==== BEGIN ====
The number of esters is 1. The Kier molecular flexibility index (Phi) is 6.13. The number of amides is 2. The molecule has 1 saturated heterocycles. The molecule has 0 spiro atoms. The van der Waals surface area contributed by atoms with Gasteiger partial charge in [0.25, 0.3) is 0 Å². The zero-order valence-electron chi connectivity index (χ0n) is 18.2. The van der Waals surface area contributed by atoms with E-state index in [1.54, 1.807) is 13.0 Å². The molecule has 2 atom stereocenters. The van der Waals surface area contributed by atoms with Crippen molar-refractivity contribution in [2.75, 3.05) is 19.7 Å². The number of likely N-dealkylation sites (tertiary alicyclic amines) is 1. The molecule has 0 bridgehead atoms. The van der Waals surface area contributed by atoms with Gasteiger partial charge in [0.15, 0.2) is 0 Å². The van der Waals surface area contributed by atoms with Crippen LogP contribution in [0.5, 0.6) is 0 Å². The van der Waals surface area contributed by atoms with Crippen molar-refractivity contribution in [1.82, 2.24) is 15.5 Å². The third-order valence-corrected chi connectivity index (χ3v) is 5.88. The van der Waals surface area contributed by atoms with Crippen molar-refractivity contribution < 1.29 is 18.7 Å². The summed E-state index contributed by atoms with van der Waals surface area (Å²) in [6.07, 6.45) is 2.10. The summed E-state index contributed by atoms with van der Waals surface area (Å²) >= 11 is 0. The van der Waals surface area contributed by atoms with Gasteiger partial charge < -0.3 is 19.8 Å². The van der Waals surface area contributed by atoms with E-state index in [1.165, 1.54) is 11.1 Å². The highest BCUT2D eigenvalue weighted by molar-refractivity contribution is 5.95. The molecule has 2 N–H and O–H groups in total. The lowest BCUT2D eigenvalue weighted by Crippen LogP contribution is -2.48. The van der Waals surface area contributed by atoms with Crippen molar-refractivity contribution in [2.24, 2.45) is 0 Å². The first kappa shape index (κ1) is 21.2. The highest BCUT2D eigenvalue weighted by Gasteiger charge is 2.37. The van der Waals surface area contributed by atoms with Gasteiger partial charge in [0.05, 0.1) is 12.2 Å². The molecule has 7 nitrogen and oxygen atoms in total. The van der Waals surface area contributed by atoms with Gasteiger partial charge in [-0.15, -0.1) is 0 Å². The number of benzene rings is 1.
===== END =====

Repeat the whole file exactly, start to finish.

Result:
The number of esters is 1. The Kier molecular flexibility index (Phi) is 6.13. The number of amides is 2. The molecule has 1 saturated heterocycles. The molecule has 0 spiro atoms. The van der Waals surface area contributed by atoms with Gasteiger partial charge in [0.25, 0.3) is 0 Å². The zero-order valence-electron chi connectivity index (χ0n) is 18.2. The van der Waals surface area contributed by atoms with E-state index in [1.54, 1.807) is 13.0 Å². The molecule has 2 atom stereocenters. The van der Waals surface area contributed by atoms with Crippen molar-refractivity contribution in [2.75, 3.05) is 19.7 Å². The number of likely N-dealkylation sites (tertiary alicyclic amines) is 1. The molecule has 0 bridgehead atoms. The van der Waals surface area contributed by atoms with Gasteiger partial charge in [0.15, 0.2) is 0 Å². The van der Waals surface area contributed by atoms with Crippen LogP contribution in [0.5, 0.6) is 0 Å². The van der Waals surface area contributed by atoms with Crippen molar-refractivity contribution in [1.82, 2.24) is 15.5 Å². The third-order valence-corrected chi connectivity index (χ3v) is 5.88. The van der Waals surface area contributed by atoms with Crippen molar-refractivity contribution < 1.29 is 18.7 Å². The summed E-state index contributed by atoms with van der Waals surface area (Å²) in [6.07, 6.45) is 2.10. The summed E-state index contributed by atoms with van der Waals surface area (Å²) >= 11 is 0. The van der Waals surface area contributed by atoms with Gasteiger partial charge < -0.3 is 19.8 Å². The van der Waals surface area contributed by atoms with E-state index in [1.165, 1.54) is 11.1 Å². The highest BCUT2D eigenvalue weighted by molar-refractivity contribution is 5.95. The molecule has 2 N–H and O–H groups in total. The lowest BCUT2D eigenvalue weighted by Crippen LogP contribution is -2.48. The van der Waals surface area contributed by atoms with Crippen molar-refractivity contribution in [2.24, 2.45) is 0 Å². The first kappa shape index (κ1) is 21.2. The highest BCUT2D eigenvalue weighted by Gasteiger charge is 2.37. The van der Waals surface area contributed by atoms with Gasteiger partial charge in [0.05, 0.1) is 12.2 Å². The molecule has 7 nitrogen and oxygen atoms in total. The van der Waals surface area contributed by atoms with Gasteiger partial charge in [-0.15, -0.1) is 0 Å². The number of benzene rings is 1.